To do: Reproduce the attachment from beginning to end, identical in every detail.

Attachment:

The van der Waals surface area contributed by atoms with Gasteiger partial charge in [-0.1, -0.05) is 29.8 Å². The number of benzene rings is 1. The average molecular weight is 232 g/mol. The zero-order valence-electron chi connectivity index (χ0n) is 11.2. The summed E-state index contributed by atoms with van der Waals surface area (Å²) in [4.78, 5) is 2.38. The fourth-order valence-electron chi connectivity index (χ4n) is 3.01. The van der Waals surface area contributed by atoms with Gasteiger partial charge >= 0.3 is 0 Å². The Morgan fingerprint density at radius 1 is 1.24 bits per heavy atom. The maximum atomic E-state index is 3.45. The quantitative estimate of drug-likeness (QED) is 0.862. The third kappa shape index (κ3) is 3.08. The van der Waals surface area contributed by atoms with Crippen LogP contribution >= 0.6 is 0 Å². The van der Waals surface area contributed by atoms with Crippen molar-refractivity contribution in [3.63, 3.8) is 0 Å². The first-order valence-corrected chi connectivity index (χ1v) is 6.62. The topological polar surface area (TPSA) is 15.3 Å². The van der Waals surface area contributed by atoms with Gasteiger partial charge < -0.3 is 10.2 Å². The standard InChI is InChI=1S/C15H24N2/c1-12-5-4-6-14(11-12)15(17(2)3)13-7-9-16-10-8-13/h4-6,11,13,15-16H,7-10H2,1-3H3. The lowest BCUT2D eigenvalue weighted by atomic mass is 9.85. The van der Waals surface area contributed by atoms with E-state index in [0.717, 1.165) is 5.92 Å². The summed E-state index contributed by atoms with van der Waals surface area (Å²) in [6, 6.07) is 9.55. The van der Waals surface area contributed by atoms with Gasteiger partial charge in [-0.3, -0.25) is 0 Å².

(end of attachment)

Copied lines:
The van der Waals surface area contributed by atoms with Gasteiger partial charge in [-0.1, -0.05) is 29.8 Å². The number of benzene rings is 1. The average molecular weight is 232 g/mol. The zero-order valence-electron chi connectivity index (χ0n) is 11.2. The summed E-state index contributed by atoms with van der Waals surface area (Å²) in [4.78, 5) is 2.38. The fourth-order valence-electron chi connectivity index (χ4n) is 3.01. The van der Waals surface area contributed by atoms with Gasteiger partial charge >= 0.3 is 0 Å². The Morgan fingerprint density at radius 1 is 1.24 bits per heavy atom. The maximum atomic E-state index is 3.45. The quantitative estimate of drug-likeness (QED) is 0.862. The third kappa shape index (κ3) is 3.08. The van der Waals surface area contributed by atoms with Crippen LogP contribution >= 0.6 is 0 Å². The van der Waals surface area contributed by atoms with Crippen molar-refractivity contribution in [3.63, 3.8) is 0 Å². The first-order valence-corrected chi connectivity index (χ1v) is 6.62. The topological polar surface area (TPSA) is 15.3 Å². The van der Waals surface area contributed by atoms with Gasteiger partial charge < -0.3 is 10.2 Å². The standard InChI is InChI=1S/C15H24N2/c1-12-5-4-6-14(11-12)15(17(2)3)13-7-9-16-10-8-13/h4-6,11,13,15-16H,7-10H2,1-3H3. The lowest BCUT2D eigenvalue weighted by atomic mass is 9.85. The van der Waals surface area contributed by atoms with E-state index in [0.717, 1.165) is 5.92 Å². The summed E-state index contributed by atoms with van der Waals surface area (Å²) in [6, 6.07) is 9.55. The van der Waals surface area contributed by atoms with Gasteiger partial charge in [-0.3, -0.25) is 0 Å².